Erdogan: The Modern Sultan? | Lucas Short
Merkel, a behemoth of European politics for the last sixteen years, will soon retire from office leaving big shoes to fill – shoes that Olaf Scholz, leader of the Social Democratic Party of Germany (SPD), will find spacious. With the SPD gaining the most electoral votes, it is likely they will be the principal partner in a ‘traffic-light’ coalition that sees Merkel’s Christian Democratic Union (CDU) out of the federal government for the first time since 2005.
With the SPD historically being the party of Turkish-Germans, this critical voter constituency is one that will attract even greater attention. Will Olaf Scholz be able to force himself into the chasm left by Merkel, or will the ‘New Sultan’ Recep Tayyip Erdogan aim to fill the vacuum left in her wake instead? History suggests that Erdogan is seen as the chief political authority for many Turkish-origin people in Germany and other European nations.
Erdogan has consistently exploited a lack of social cohesion in Germany and Western Europe at large. Aiming to place Turkish-Europeans against their governments; the Nationalist-Islamist rhetoric he purports is incompatible with liberal democratic norms. Indeed, he has managed to foster a Turkish-German identity with himself at the fore. Although there is a great deal of importance attached to Turkish cultural maintenance, it is Erdogan’s leverage of faith that ultimately holds the key. Much has been noted of the Turkish-state efforts to consolidate a robust Turkish identity within Germany. This strategy is implemented through entities such as the ‘Diyanet İsleri Türk İslam Birligi’, an Islamic Turkish Muslim identity organisation that is prevalent in mosques across Germany and espouses Turkish Islamist nationalism. Another organisation of this sort is ‘Milli Gorus’, which has over 30,000 members in Germany.
It is through these behind-the-scenes organisations that Erdogan further instils his ideological preferences into the Germans he views as his subjects. Erdogan’s posturing and denunciation of ‘Eurofascism’ and ‘Nazi’ German social policy that he perceives as anti-Turkish, has irked European leaders and riled up Turkish-origin people in the EU alike. He has found most success through deeming European liberal-democratic custom as incompatible with – and often directly inflammatory towards – the Muslim faith. Perceived rampant secularism and a lack of state assistance when it comes to Muslim immigrant integration has led to Erdogan labelling Germany as an ‘enemy of Turkey’. He has willed on Turkish-Germans to not vote for German political parties, have more children, and crucially, not to culturally assimilate. Through this interference he has succeeded in setting Turkish-Germans against the German state – placing himself as the foremost political figure for many of them.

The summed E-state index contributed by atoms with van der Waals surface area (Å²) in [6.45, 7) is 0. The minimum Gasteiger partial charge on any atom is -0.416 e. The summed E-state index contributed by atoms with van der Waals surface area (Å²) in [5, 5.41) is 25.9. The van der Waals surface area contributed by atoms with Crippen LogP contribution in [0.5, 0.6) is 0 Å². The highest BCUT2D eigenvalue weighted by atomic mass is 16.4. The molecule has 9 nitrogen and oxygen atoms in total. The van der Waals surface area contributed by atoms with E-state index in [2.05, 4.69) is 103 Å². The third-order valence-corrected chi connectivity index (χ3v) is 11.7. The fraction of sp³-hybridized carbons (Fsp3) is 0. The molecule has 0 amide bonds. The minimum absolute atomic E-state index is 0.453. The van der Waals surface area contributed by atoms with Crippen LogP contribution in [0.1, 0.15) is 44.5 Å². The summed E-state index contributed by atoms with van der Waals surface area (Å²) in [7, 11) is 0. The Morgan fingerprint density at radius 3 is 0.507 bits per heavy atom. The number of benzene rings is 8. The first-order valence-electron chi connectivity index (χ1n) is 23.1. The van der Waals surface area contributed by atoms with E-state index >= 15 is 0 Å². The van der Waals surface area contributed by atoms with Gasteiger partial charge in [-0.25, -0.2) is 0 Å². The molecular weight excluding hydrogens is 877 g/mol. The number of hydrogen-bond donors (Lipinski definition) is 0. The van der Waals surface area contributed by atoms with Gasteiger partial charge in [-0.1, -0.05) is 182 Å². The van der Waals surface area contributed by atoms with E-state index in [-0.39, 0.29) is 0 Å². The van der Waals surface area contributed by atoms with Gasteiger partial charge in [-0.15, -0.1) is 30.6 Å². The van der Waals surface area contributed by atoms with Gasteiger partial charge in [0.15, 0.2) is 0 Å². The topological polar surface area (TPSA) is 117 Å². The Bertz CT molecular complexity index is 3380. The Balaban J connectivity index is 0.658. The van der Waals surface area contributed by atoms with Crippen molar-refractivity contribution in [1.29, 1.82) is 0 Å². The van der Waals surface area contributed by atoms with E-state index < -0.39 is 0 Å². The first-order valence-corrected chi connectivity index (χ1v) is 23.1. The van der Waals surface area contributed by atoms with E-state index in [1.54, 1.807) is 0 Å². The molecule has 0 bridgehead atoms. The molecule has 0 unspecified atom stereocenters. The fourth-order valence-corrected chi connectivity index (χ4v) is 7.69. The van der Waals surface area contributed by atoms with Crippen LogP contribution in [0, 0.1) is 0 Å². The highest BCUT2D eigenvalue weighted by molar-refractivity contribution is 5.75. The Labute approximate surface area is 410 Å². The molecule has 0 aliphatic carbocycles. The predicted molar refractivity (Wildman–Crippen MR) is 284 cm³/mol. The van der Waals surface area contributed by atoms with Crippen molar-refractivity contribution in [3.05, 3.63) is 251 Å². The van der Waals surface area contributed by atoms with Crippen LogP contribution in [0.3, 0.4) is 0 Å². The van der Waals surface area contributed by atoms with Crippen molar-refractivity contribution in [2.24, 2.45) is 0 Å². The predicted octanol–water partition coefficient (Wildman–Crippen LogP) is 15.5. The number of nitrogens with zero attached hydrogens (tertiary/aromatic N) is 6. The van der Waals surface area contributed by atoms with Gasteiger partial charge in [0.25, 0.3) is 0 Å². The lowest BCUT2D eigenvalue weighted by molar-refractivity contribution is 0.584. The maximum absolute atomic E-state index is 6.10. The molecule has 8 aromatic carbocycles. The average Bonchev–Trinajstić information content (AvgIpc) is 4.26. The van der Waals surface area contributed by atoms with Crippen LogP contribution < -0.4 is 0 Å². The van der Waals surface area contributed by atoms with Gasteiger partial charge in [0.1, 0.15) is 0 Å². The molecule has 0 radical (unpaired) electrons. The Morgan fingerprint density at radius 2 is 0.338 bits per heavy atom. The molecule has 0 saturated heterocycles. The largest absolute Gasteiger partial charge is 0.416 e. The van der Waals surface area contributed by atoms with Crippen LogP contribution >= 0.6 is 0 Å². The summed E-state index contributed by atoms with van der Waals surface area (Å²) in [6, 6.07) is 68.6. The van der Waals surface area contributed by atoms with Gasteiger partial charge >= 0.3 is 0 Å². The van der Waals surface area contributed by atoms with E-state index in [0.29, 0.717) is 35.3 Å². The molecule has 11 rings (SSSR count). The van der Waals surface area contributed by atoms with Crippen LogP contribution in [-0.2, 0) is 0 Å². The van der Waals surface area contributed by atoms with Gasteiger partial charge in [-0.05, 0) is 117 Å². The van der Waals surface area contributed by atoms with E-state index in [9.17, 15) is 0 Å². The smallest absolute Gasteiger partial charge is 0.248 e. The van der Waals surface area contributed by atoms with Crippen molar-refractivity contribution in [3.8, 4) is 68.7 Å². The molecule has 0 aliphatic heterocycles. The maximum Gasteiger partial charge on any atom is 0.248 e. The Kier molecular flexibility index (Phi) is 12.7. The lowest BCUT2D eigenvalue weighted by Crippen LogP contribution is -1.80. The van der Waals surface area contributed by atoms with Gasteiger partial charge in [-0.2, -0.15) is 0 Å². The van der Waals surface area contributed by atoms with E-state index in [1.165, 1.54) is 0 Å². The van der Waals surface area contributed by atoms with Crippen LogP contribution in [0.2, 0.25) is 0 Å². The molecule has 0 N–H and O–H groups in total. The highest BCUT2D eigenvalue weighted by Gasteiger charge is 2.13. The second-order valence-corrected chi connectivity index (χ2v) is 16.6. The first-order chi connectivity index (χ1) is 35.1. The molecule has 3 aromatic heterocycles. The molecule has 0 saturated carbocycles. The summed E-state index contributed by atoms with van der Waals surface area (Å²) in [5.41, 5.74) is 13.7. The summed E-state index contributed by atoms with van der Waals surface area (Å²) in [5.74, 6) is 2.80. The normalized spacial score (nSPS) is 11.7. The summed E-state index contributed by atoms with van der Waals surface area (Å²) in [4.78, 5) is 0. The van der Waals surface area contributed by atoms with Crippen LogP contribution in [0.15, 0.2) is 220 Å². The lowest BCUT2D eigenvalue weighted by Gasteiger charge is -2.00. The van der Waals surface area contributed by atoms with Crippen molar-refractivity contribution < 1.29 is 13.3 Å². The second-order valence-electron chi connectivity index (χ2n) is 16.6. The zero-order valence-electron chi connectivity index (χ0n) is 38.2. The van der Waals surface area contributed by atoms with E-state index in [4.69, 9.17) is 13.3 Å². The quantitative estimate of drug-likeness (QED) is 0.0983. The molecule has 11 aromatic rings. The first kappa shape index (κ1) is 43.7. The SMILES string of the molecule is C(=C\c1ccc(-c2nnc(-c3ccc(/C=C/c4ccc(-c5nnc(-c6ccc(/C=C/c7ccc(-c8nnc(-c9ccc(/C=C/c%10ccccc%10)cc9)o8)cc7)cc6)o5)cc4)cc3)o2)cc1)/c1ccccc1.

Erdogan’s posturing, along with his work behind the scenes, has had a palpable effect. Polling and statistics have shown ever increasing disillusionment with Germany. Brookings data has shown that Turkish-German attachment to Turkey rose from 40 percent in 2010 to 49 percent in 2015. During this period, attachment to Germany fell from 26 percent to 19 percent. 2018 data from the University of Duisberg-Essen also showed a lack of interest in German politics compared to Turkish politics, among Turkish-origin Germans. This is further echoed by DATA4U survey data from 2020. On a scale of 1-10, ‘Turkishness’ ranked 8.10 in importance among Turkish-heritage Germans – as opposed to a German identity importance score of just 5.37. It is clear as day that there is an uncomfortable degree of disillusionment amongst Turkish Germans – a form of national detachment that should worry those in Germany who prioritise social cohesion and migrant political incorporation.
2016 Münster University data also shows that 47 percent of Turkish-Germans believe that following the core tenets of Islam are more important than the laws of Germany. This is striking considering the role Islamist rhetoric plays in Erdogan’s appeal. Further compounding this, the same 2020 DATA4U survey also showed German political figure favourability. Merkel averaged a rating of 5.32 out of 10, overshadowing the likely incoming Chancellor Olaf Scholz’s dismal rating 3.65.
Scholz’s low rating indicates a lack of respect for him among Turkish-Germans. With Merkel’s exit, the data suggests that more Turkish-Germans will soon pledge their political loyalty to Ankara than Berlin. Unfortunately for Scholz, with the SPD’s current coalition plans, his grasp on power is minimal. He will have no choice but to rely on Turkish-German votes. Given this, if Erdogan were to term Scholz an enemy of his diaspora – as he has with other European political leaders – Scholz could find votes swinging against him, with Erdogan seeing the balance of power swinging towards him.
The neo-Ottoman aspirations of the ‘New Sultan’ could be the solution to economic and political stagnation at home. Just as the Sultans of old looked westward with glee, Erdogan could look to re-establish his hegemony over Anatolia with a push west. Erdogan knows he can threaten social cohesion in European countries such as Germany through his Islamist-nationalist rhetoric which resonates with Turkish-origin people in Europe who feel disconnected from their domestic political institutions. Erdogan has a veritable toolbox of political mischief ready to unpack to exert further influence in Europe and to catalyse anti-authority sentiments in Turkish-origin communities in major European countries.
As the sun sets on Merkel’s Germany, Erdogan will see Scholz’s accession as a new dawn for pan-Turkish aspirations.